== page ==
The Mastercard Foundation Scholars Program provides scholarships to academically gifted but socio-economically disadvantaged students through secondary and tertiary education on the African continent. Seeking to understand the impact of university education on first generation graduates, the Mastercard Foundation has funded the HSRC to conduct a longitudinal cohort study, The Imprint of Education (TIE). Over a period of five years, TIE is pursuing questions on topics such as ethical and transformative leadership, giving back, livelihoods, identity, mentoring and work with the view to understand how to better prepare young African graduates to have a real impact on their worlds. It is envisaged the learnings will enable the Scholars Program to identify what works and why, as well as how it can be improved.
The TIE study is located within the Inclusive Economic Development division of the HSRC.
Focusing on seven sites – Ghana, Kenya, Rwanda, South Africa, Uganda, Ethiopia and the Diaspora, it is organised into five distinct but interlinked Learning Activities (LA).
The study is led by the HSRC’s Professor Sharlene Swartz as Principal Investigator, with Dr Alude Mahali and Dr Andrea Juan as Co-Principal Investigators. They are supported by four senior scholars as Deputy Principal Investigators – Professor Relebohile Moletsane (University of KwaZulu-Natal), Professor David Everatt (University of the Witwatersrand’s School of Governance), Professor Crain Soudien (honorary appointment at the Nelson Mandela University) and Professor Catherine Odora Hoppers (Gulu University).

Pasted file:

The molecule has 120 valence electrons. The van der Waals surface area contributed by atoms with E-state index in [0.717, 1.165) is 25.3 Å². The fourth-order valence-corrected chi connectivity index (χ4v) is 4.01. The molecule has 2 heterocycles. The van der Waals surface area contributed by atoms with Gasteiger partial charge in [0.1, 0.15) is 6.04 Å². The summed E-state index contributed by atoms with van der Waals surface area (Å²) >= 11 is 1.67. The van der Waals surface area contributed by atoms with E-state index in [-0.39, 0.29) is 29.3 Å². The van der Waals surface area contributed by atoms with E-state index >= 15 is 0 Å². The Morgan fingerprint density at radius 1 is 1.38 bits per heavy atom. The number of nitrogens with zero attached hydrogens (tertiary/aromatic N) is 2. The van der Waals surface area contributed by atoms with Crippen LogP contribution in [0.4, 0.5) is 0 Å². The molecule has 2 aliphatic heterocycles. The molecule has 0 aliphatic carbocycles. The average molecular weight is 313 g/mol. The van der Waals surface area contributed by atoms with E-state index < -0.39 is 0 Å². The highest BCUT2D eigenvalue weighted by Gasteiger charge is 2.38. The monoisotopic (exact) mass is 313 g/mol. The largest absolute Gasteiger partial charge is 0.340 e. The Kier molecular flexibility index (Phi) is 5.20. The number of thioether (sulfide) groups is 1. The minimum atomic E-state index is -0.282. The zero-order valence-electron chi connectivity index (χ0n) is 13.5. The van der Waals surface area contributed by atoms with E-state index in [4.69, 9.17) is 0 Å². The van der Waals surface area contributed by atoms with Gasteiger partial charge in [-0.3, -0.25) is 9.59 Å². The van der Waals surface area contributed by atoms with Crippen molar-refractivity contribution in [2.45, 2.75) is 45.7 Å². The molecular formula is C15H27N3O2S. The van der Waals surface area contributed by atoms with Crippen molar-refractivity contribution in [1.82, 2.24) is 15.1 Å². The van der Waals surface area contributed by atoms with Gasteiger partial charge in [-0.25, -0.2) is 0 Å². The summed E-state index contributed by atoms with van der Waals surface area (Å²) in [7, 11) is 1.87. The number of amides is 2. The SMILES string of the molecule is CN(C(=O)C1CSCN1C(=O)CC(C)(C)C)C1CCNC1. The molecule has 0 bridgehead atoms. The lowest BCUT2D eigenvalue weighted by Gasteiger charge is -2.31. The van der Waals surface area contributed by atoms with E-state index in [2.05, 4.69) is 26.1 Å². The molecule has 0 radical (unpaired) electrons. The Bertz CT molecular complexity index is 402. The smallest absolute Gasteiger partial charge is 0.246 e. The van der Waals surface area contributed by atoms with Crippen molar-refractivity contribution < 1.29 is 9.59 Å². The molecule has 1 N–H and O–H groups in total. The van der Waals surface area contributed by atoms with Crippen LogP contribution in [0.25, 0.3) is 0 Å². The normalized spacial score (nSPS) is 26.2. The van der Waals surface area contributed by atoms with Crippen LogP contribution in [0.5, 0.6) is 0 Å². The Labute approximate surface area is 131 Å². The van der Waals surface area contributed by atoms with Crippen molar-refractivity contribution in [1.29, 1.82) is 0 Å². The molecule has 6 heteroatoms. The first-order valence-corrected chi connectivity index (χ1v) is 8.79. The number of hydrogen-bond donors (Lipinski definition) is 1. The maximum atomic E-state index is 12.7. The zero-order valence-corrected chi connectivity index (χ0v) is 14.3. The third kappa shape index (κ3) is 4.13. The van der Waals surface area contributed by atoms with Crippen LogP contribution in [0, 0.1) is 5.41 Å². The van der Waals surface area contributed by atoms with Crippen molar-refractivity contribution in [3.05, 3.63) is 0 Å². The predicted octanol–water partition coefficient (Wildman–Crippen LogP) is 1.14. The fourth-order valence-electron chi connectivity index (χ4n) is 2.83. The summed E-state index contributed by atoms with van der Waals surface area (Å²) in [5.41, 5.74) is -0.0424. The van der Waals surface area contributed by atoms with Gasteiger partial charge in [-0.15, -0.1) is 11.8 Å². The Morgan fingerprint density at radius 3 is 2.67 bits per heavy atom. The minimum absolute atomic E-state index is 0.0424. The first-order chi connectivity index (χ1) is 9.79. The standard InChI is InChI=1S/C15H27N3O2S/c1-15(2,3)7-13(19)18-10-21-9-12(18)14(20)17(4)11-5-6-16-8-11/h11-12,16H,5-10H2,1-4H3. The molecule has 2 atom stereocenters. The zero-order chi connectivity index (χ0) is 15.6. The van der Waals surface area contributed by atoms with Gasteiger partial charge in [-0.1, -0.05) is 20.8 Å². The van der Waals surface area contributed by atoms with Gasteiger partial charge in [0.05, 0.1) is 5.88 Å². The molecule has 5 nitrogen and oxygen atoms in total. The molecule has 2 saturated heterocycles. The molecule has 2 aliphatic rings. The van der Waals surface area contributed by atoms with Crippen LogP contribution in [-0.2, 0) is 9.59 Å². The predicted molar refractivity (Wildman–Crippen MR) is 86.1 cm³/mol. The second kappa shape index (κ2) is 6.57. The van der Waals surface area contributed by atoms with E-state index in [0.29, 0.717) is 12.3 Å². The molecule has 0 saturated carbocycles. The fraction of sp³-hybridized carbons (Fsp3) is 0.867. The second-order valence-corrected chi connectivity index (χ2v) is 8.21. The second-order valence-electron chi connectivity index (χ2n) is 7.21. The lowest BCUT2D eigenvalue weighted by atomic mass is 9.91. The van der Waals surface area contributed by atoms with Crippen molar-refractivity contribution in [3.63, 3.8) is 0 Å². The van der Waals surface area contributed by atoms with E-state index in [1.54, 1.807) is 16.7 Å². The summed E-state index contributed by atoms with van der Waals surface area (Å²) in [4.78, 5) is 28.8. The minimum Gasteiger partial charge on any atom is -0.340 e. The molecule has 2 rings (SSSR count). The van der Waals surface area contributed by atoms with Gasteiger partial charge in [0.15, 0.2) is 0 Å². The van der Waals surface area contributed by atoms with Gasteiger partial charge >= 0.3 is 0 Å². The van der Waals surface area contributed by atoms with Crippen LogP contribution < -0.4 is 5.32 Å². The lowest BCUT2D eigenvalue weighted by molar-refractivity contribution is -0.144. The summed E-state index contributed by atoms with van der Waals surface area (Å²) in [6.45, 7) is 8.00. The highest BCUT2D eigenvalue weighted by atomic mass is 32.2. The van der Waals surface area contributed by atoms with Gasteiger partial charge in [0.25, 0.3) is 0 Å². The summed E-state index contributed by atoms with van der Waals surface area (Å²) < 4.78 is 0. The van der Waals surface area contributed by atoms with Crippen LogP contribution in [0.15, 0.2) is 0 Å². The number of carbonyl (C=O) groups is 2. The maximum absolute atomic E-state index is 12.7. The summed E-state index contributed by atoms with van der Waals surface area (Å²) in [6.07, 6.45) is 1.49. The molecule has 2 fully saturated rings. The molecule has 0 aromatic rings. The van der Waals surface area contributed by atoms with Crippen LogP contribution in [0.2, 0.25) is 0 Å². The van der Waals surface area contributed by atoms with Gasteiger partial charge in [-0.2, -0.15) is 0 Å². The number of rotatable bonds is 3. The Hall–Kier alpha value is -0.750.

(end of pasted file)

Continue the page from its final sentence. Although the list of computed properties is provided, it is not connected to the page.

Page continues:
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|Learning Activity||Brief description|
|LA1 – Tertiary and Secondary School Alumni Tracer Study (ATS)||A quantitative longitudinal tracer study that maps pathways and outcomes of tertiary and secondary school alumni. It provides the quantitative foundation from which LA 2 to 5 are anchored conceptually and qualitatively.|
|LA2 – Research As Intervention Qualitative Study (RAIQS)||An in-depth qualitative study that aims to understand individual, structural, contextual and programmatic factors that mediate alumni trajectories as well as their impact on their families, communities and societies.|
|LA3 – Academic and organic insights from elders, leaders and peers on leadership and identity (ILI)||A showcase of African insights and scholarship on leadership, reciprocity, poverty and identity.|
|LA4 – Hindsight reports from institutional leaders on mentoring and transitions (HMT)||Engagements with experienced scholars and thought leaders on their reimaginings of higher education on the African continent. For a description of the Reimagining the African university component, please click on this link.|
|LA5 – Foresight dialogues with experts and participants on livelihoods, activism and mental health (FLAM)||A focus on the structural barriers that may hinder young people from giving back or embodying transformative leadership.|